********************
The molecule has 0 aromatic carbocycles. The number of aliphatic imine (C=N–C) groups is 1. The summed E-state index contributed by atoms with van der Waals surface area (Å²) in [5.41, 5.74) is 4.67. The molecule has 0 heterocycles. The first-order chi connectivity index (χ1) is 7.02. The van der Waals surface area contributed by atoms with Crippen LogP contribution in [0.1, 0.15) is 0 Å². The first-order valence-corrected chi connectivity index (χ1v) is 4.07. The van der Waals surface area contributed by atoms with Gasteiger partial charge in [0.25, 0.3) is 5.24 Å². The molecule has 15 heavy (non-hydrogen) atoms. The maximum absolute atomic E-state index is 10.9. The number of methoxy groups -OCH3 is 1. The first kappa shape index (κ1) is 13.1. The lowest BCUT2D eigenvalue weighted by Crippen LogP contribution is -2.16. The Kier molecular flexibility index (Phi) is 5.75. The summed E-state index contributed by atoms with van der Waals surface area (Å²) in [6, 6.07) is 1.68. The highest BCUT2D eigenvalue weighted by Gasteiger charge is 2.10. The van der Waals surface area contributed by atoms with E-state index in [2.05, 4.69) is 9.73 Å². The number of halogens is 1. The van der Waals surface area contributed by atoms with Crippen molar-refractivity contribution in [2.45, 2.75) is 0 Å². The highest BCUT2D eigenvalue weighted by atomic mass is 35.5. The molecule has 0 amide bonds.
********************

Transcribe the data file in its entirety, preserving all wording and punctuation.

The molecule has 0 aromatic carbocycles. The number of aliphatic imine (C=N–C) groups is 1. The summed E-state index contributed by atoms with van der Waals surface area (Å²) in [5.41, 5.74) is 4.67. The molecule has 0 heterocycles. The first-order chi connectivity index (χ1) is 7.02. The van der Waals surface area contributed by atoms with Crippen LogP contribution in [0.1, 0.15) is 0 Å². The first-order valence-corrected chi connectivity index (χ1v) is 4.07. The van der Waals surface area contributed by atoms with Gasteiger partial charge in [0.25, 0.3) is 5.24 Å². The molecule has 15 heavy (non-hydrogen) atoms. The maximum absolute atomic E-state index is 10.9. The number of methoxy groups -OCH3 is 1. The first kappa shape index (κ1) is 13.1. The lowest BCUT2D eigenvalue weighted by Crippen LogP contribution is -2.16. The Kier molecular flexibility index (Phi) is 5.75. The summed E-state index contributed by atoms with van der Waals surface area (Å²) in [6, 6.07) is 1.68. The highest BCUT2D eigenvalue weighted by Gasteiger charge is 2.10. The van der Waals surface area contributed by atoms with E-state index in [2.05, 4.69) is 9.73 Å². The number of halogens is 1. The van der Waals surface area contributed by atoms with Crippen molar-refractivity contribution in [2.45, 2.75) is 0 Å². The highest BCUT2D eigenvalue weighted by atomic mass is 35.5. The molecule has 0 amide bonds.